False doors in Ancient Egypt evolved from “palace façades” of mastabas in the Early Dynastic Period. From the beginning, these niches were paneled—and served as locales for the living to make offerings to the deceased. As time progressed, door jambs were added, hence the term “false door”. Eventually, inscriptions were carved into these tomb features—occasionally alongside an image of the deceased receiving gifts.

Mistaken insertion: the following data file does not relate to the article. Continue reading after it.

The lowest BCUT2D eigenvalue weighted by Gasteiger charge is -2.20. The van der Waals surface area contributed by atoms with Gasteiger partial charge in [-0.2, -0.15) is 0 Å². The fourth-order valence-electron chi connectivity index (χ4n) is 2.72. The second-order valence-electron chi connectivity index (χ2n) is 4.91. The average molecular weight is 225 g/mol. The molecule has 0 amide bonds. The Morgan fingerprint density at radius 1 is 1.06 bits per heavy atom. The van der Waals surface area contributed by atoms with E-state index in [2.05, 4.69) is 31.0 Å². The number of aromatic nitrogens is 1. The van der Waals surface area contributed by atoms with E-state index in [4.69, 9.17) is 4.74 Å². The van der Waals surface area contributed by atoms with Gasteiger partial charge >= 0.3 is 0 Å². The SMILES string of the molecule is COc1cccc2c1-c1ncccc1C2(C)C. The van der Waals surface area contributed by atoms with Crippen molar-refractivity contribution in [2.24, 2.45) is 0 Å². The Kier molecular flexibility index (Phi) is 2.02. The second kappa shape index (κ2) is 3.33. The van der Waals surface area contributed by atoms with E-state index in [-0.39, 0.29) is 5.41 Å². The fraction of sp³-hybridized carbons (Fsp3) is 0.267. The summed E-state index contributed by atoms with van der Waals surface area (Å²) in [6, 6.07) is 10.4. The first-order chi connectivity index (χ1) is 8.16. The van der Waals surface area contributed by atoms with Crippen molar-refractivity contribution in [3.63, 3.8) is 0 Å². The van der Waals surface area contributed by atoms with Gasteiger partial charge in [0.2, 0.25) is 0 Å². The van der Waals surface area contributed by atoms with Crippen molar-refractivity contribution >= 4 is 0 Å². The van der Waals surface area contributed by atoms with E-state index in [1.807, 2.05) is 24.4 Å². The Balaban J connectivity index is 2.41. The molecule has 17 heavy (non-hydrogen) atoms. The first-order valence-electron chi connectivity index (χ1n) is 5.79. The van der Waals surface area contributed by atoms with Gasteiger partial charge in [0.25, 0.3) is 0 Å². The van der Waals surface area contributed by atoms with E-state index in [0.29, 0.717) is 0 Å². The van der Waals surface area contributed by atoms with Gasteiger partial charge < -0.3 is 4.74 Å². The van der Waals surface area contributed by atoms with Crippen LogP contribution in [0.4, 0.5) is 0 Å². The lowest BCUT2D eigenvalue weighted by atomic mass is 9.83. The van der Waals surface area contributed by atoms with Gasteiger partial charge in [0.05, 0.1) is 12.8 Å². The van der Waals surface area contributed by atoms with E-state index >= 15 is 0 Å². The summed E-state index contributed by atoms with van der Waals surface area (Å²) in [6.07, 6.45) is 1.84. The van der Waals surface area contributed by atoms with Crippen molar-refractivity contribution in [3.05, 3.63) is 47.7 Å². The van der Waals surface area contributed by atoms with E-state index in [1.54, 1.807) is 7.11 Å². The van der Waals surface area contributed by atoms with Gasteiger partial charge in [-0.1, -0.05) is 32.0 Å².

Pictured above are two Old Kingdom doors. The top image features Ptahsepses’ (5th Dyn.) false door from Saqqara. It is a particularly stunning example, and contains a lengthy listing of Ptahsepses’ titles; which, unsurprisingly, includes “High Priest of Ptah”. Below, we have a traditional archetype of a false door belonging to a minor official. It also dates to the Old Kingdom (but 6th Dyn.), and belonged to a scribe and supervisor of priests, Neferseshemkhufu.